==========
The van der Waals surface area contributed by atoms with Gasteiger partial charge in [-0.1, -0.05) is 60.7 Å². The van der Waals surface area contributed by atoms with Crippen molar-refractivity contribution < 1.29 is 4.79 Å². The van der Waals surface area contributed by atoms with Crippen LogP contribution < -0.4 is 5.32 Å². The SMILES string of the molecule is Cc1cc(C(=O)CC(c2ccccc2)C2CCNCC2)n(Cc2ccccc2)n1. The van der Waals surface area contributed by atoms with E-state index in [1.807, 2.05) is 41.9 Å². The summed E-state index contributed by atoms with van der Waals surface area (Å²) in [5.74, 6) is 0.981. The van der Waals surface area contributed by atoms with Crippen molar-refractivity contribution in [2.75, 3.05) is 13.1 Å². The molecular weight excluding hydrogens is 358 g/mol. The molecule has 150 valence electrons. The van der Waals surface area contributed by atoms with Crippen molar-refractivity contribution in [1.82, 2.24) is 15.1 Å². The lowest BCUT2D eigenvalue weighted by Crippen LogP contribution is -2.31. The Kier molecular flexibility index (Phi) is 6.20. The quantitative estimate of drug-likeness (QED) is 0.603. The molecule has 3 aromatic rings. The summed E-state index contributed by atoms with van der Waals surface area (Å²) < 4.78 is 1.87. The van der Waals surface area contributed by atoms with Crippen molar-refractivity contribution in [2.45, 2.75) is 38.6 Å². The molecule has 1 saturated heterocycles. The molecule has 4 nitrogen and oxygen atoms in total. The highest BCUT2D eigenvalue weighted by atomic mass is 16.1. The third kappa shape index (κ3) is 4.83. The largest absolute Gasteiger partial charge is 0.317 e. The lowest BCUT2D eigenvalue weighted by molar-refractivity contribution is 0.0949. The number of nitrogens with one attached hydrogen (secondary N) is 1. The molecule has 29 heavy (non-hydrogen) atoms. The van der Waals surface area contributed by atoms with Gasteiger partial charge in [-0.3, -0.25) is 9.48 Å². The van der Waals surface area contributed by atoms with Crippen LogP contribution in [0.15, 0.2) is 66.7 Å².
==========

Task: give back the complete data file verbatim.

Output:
The van der Waals surface area contributed by atoms with Gasteiger partial charge in [-0.1, -0.05) is 60.7 Å². The van der Waals surface area contributed by atoms with Crippen molar-refractivity contribution < 1.29 is 4.79 Å². The van der Waals surface area contributed by atoms with Crippen LogP contribution < -0.4 is 5.32 Å². The SMILES string of the molecule is Cc1cc(C(=O)CC(c2ccccc2)C2CCNCC2)n(Cc2ccccc2)n1. The van der Waals surface area contributed by atoms with E-state index in [1.807, 2.05) is 41.9 Å². The summed E-state index contributed by atoms with van der Waals surface area (Å²) in [5.74, 6) is 0.981. The van der Waals surface area contributed by atoms with Crippen molar-refractivity contribution in [2.75, 3.05) is 13.1 Å². The molecular weight excluding hydrogens is 358 g/mol. The molecule has 150 valence electrons. The van der Waals surface area contributed by atoms with Crippen molar-refractivity contribution in [1.82, 2.24) is 15.1 Å². The lowest BCUT2D eigenvalue weighted by Crippen LogP contribution is -2.31. The Kier molecular flexibility index (Phi) is 6.20. The quantitative estimate of drug-likeness (QED) is 0.603. The molecule has 3 aromatic rings. The summed E-state index contributed by atoms with van der Waals surface area (Å²) < 4.78 is 1.87. The van der Waals surface area contributed by atoms with Crippen molar-refractivity contribution in [2.45, 2.75) is 38.6 Å². The molecule has 1 saturated heterocycles. The molecule has 4 nitrogen and oxygen atoms in total. The highest BCUT2D eigenvalue weighted by atomic mass is 16.1. The third kappa shape index (κ3) is 4.83. The largest absolute Gasteiger partial charge is 0.317 e. The lowest BCUT2D eigenvalue weighted by molar-refractivity contribution is 0.0949. The number of nitrogens with one attached hydrogen (secondary N) is 1. The molecule has 29 heavy (non-hydrogen) atoms. The van der Waals surface area contributed by atoms with Gasteiger partial charge in [-0.3, -0.25) is 9.48 Å². The van der Waals surface area contributed by atoms with Crippen LogP contribution in [0.15, 0.2) is 66.7 Å².